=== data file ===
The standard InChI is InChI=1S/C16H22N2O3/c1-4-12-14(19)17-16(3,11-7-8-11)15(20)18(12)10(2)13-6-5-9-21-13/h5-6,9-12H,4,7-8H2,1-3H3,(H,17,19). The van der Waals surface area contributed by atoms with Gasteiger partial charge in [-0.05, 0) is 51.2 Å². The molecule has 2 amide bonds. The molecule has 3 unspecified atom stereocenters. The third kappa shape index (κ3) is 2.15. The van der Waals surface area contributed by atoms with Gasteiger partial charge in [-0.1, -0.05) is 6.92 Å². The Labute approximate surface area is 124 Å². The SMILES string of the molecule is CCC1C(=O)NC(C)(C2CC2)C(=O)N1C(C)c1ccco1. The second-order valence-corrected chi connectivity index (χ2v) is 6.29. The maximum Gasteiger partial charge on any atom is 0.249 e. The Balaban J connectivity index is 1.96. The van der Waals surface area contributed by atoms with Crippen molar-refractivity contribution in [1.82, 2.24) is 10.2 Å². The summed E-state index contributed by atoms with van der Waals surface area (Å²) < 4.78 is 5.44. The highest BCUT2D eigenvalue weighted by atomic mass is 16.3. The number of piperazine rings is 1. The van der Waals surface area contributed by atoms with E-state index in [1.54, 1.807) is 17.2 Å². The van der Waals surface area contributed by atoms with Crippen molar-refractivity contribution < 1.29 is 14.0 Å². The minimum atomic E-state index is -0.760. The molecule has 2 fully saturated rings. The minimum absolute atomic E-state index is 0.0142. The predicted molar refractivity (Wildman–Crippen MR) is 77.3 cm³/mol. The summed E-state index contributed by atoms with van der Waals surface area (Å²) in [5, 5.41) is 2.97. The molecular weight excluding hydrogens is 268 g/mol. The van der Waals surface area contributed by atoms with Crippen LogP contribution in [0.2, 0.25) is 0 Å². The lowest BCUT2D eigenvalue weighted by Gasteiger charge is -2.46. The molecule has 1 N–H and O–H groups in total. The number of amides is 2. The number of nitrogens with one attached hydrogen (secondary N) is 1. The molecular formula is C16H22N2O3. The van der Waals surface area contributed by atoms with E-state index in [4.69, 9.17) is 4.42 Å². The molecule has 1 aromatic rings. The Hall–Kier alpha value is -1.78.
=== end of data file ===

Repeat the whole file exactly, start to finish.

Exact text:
The standard InChI is InChI=1S/C16H22N2O3/c1-4-12-14(19)17-16(3,11-7-8-11)15(20)18(12)10(2)13-6-5-9-21-13/h5-6,9-12H,4,7-8H2,1-3H3,(H,17,19). The van der Waals surface area contributed by atoms with Gasteiger partial charge in [-0.05, 0) is 51.2 Å². The molecule has 2 amide bonds. The molecule has 3 unspecified atom stereocenters. The third kappa shape index (κ3) is 2.15. The van der Waals surface area contributed by atoms with Gasteiger partial charge in [-0.1, -0.05) is 6.92 Å². The Labute approximate surface area is 124 Å². The SMILES string of the molecule is CCC1C(=O)NC(C)(C2CC2)C(=O)N1C(C)c1ccco1. The second-order valence-corrected chi connectivity index (χ2v) is 6.29. The maximum Gasteiger partial charge on any atom is 0.249 e. The Balaban J connectivity index is 1.96. The van der Waals surface area contributed by atoms with Crippen molar-refractivity contribution in [1.82, 2.24) is 10.2 Å². The summed E-state index contributed by atoms with van der Waals surface area (Å²) < 4.78 is 5.44. The highest BCUT2D eigenvalue weighted by atomic mass is 16.3. The number of piperazine rings is 1. The van der Waals surface area contributed by atoms with E-state index in [1.54, 1.807) is 17.2 Å². The van der Waals surface area contributed by atoms with Crippen molar-refractivity contribution < 1.29 is 14.0 Å². The minimum atomic E-state index is -0.760. The molecule has 2 fully saturated rings. The minimum absolute atomic E-state index is 0.0142. The predicted molar refractivity (Wildman–Crippen MR) is 77.3 cm³/mol. The summed E-state index contributed by atoms with van der Waals surface area (Å²) in [5, 5.41) is 2.97. The molecular weight excluding hydrogens is 268 g/mol. The van der Waals surface area contributed by atoms with Crippen LogP contribution in [0.2, 0.25) is 0 Å². The lowest BCUT2D eigenvalue weighted by Gasteiger charge is -2.46. The molecule has 1 N–H and O–H groups in total. The number of amides is 2. The number of nitrogens with one attached hydrogen (secondary N) is 1. The molecular formula is C16H22N2O3. The van der Waals surface area contributed by atoms with E-state index in [4.69, 9.17) is 4.42 Å². The molecule has 1 aromatic rings. The Hall–Kier alpha value is -1.78.